Friday, 2 February 2018

Book Review: The Letters Which Never Reached Him by Elisabeth von Heyking

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Since 2012 A Month of Letters Challenge is running every February and although I never participated, it inspired me past year to present only epistolary fiction for a month. I’m doing the same this February and, in addition, I’ll focus on China with a sidestep to India. The book for this week’s review is from my Longlist of 100 Novels in Letters posted a year ago for an epistolary reading challenge (I refrained from signing up this year). In the rather forgotten German classic The Letters Which Never Reached Him by Elisabeth Heyking a middle-aged woman writes a series of 65 letters to a dear friend whom she got to know and appreciate in China. As rumours of unrest in China spread and the Boxer Rebellion breaks out in June 1900, she becomes increasingly worried about her friend and realises that he is more to her than just a friend.

Baroness Elisabeth von Heyking was born Elisabeth von Flemming in Karlsruhe, Grand Duchy of Baden (today: Germany), in December 1861. With her second husband Edmund Friedrich Gustav von Heyking she moved from one diplomatic post to another from 1886 through 1903 and discovered keeping a diary of their travels as a pastime. Only in 1903, though, she made a highly successful literary debut with her – at first anonymously published – epistolary novel The Letters Which Never Reached Him (Die Briefe, die ihn nicht erreichten) that quickly became a best-seller of international acclaim. Other, much less popular books followed, namely Der Tag anderer (1905; The Day of Others), Lovers in Exile (Ille mihi: 1912), Tschun (1914), Die Orgelpfeifen (1918; The Organ Pipes), Liebe, Diplomatie und Holzhäuser (1919; Love, Diplomacy and Wooden Houses), Das vollkommene Glück (1920; The Perfect Happiness), and Weberin Schuld (1921; Weaver Guilt). Elisabeth von Heyking died in Berlin, Germany, in January 1925. The diaries from her years abroad were published posthumously under the title Tagebücher aus vier Weltteilen (1926; Diaries from Four Continents).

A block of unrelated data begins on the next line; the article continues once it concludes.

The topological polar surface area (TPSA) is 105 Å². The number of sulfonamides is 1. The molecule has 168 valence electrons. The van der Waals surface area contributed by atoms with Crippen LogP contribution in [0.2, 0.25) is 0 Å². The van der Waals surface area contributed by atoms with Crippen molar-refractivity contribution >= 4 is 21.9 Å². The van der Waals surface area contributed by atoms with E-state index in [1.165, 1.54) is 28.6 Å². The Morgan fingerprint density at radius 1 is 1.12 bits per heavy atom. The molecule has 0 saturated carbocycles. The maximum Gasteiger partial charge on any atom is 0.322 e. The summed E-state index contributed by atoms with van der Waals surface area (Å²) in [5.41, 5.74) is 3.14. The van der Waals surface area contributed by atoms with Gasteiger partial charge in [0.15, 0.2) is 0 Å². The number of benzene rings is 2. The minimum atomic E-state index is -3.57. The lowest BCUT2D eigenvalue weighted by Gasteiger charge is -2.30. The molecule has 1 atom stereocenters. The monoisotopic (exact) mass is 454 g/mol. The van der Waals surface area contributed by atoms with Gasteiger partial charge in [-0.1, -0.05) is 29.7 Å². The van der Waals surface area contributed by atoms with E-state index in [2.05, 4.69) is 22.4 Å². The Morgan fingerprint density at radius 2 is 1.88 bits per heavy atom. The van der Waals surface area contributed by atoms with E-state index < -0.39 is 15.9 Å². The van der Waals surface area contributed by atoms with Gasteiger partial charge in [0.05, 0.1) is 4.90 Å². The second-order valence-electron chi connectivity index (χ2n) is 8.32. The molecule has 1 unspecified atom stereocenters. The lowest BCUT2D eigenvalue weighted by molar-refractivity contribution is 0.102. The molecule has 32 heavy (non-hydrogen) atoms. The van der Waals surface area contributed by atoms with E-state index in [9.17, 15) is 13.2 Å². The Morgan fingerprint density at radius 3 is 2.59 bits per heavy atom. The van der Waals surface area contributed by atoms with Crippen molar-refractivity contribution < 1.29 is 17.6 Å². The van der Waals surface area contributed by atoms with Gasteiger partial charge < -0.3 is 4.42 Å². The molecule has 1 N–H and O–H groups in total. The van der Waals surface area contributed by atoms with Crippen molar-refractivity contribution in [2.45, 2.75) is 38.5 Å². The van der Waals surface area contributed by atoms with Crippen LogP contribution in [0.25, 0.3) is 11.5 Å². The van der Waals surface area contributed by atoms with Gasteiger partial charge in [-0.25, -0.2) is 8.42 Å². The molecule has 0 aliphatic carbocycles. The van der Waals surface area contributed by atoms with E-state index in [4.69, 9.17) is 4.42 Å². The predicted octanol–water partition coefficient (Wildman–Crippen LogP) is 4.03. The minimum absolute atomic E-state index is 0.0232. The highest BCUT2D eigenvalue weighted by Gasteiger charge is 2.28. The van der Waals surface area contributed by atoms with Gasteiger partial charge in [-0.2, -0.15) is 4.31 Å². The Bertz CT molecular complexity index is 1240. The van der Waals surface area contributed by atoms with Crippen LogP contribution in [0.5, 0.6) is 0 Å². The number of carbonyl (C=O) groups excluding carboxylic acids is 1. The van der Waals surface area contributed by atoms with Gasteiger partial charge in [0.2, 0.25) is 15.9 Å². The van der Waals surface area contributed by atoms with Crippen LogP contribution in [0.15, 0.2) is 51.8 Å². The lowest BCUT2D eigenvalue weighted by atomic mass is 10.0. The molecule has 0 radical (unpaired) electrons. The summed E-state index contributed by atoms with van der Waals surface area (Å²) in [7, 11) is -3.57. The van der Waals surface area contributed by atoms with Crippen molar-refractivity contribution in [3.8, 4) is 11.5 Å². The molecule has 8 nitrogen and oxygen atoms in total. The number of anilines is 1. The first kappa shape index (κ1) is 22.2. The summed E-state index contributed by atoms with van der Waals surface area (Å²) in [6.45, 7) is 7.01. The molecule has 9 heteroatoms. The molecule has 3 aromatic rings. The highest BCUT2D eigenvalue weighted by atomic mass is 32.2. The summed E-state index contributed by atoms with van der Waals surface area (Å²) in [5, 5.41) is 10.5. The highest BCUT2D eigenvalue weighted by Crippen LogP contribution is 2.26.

The first of The Letters Which Never Reached Him dates from August 1899. The nameless, already middle-aged writer has just arrived in Vancouver with her brother and replies to the letter of a dear friend in China that she found there waiting for her. Via Japan they have come from Peking where she and her brother lived for a few years and she chatters cheerfully about impressions of their short holidays in Japan and of their ship passage to Canada ending, though, on a critical tone about her arrogant and greedy fellow-Europeans who take advantage of China and her people.
“It always makes me sad to hear people talk with such evident illusions about all the wealth they intend getting out of China, when I remember the infinite, heart-breaking poverty which I have seen there, worse than anywhere else in the world. Where are all the riches to come from? But perhaps I am prejudiced, as I only know the hopelessly miserable north: possibly rubies do pave the roads in Kwangtung, […]”
The writer doesn’t expect to hear from her friend any time soon because she knows him on an expedition in remote areas of inland China and sends letter after letter for him to read at his arrival in Shanghai. As time passes, she follows her brother to Banff in the Rocky Mountains and eventually to New York where they arrive in October 1899 to pass the winter. In her letters she keeps writing freely about events, acquaintances, thoughts, common memories and interests. Spring 1900 brings increasingly alarming news from China.